Next month, in the Norwegian town of Rena, 12,000 elite cross-country skiers will line up for this year's Birkebeiner ski marathon, an annual endurance race which will take them through 54 kilometres of snow-covered countryside to the winter sports resort of Lillehammer. The race has been run almost every year since 1932, and in 1976 almost 150 participants were invited to take part in a long-term study designed to discover the extent of latent heart disease in these elite cross-country skiers.
Now, after some 30 years, the results of the follow-up study have been published and suggest that long-distance competition skiers -- as well as other endurance athletes -- are at an unusually high risk of atrial fibrillation, the most common abnormality of the heart's beating rhythm.
Results showed that participants in the study are at a high risk of atrial fibrillation (AF) without known structural heart disease or other known causes (a condition termed "lone" AF). A prevalence of 12.8% found among the skiers who completed the study's investigations in 1976, 1981 and 2004-2006, when echocardiographic (ECG) and heart rate tests were performed at rest and at exercise. In the general population studies have found the prevalence of AF to be as low as 0.5%, with rates only rising to around 15% in men over the age of 75.
When the study began in 1976 participants were classified according to age -- group I 26-33 years, group II 43-50 years, and group III 58-64 years; all had been competing in long-distance skiing events and were in the top 25% for age related performance. When the final follow-up examinations were performed during 2004-2006, a large proportion from group III (28/39) had died, leaving 78 of the original 122 available for further tests and questioning.
This analysis showed that 13 of those 78 skiers (16.7%) had experienced AF at some time during the 28-30 years of follow-up, with a current prevalence of 12.8% AF with no other known heart disease. The latter, say the investigators, "is the highest prevalence yet described in long-term endurance sport practitioners." In age group I the prevalence was found to be 18.2%. The mean age at which the AF occurred was 58 years.
The study also detected two characteristics in the skiers which may predict their risk of AF: a slow heart rate at rest (known as bradycardia) and a large left atrium of the heart. Both have been suggested in previous studies as common findings in the hearts of endurance athletes. However, the study found no association between the years of training in cross-country skiing (an average of 36 years in this study) and the occurrence of AF. As a result, the authors advise that there is "still not enough evidence to recommend a specific age to reduce training volume and/or intensity." However, they do recommend that after the appearance of AF practice should be stopped or reduced "until rhythm control is attained."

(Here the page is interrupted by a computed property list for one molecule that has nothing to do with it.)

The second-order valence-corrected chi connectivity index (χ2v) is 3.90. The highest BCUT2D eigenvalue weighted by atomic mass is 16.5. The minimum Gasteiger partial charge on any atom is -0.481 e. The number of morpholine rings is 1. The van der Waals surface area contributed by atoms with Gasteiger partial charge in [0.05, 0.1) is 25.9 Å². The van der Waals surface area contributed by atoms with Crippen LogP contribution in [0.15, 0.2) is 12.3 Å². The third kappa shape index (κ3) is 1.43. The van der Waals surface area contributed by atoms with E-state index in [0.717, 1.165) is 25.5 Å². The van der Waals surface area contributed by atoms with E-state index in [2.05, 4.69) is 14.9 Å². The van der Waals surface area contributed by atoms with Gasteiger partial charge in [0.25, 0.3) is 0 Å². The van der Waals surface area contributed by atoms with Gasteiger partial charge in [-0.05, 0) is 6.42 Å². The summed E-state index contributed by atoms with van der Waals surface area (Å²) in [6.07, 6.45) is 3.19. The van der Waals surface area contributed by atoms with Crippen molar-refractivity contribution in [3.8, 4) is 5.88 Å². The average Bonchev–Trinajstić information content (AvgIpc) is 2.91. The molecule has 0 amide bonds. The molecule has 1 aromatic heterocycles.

Disturbances in heart rhythm, which are the most common cause of sudden cardiac death, represent one of the major cardiovascular reasons for hospital admission. Professor Josep Brugada, President of the European Heart Rhythm Association of the ESC (and Medical Director at the Hospital Clinic in Barcelona), has described their impact as "enormous," noting that around 5% of all medical expenditure in Europe is related to atrial fibrillation, the most common arrhythmic condition.
So far, only three case-control studies have found a higher prevalence of AF in athletes than in controls. However, a population-based study from 2009 showed that those with the highest level of endurance training also had the highest prevalence of AF.
Studies aiming to find an explanation for a higher AF prevalence have also found that the size of the heart muscle and chambers was larger in athletes than in controls, and this seemed a predictor for AF.
Commenting on the findings from the Birkebeiner study, principal investigator Dr Jostein Grimsmo from the Feiring Heart Clinic in Norway, agreed that enlargement of the heart's left atrium -- along with bradycardia -- appeared to be "an important risk factor for AF among long-term endurance cross-country skiers." This atrial enlargement, he said, is the heart's adaptation to endurance training.
"As many as 20% of young competitive athletes have been found to have an enlarged left atrium in some studies," said Dr Grimsmo. "But we are not aware of any documentation of such a high prevalence as we have found either in athletes or in controls under the age of 75!"
"But despite our findings," he added, "we still can't say why some athletes end up with AF and others don't. Genetic factors predisposing to 'athlete's heart', with enlarged cardiac dimensions and a slow heart rate, may be important as risk factors. And while it may be that prolonged endurance training over many years may not always be good for the heart, we do not yet have sufficient evidence to make specific recommendations."
The left atrium is one of four chambers of the heart and receives oxgenated blood from the lungs. This blood is pumped into the left ventricle, which in turn supplies this oxygen-rich blood through the aorta to the body.
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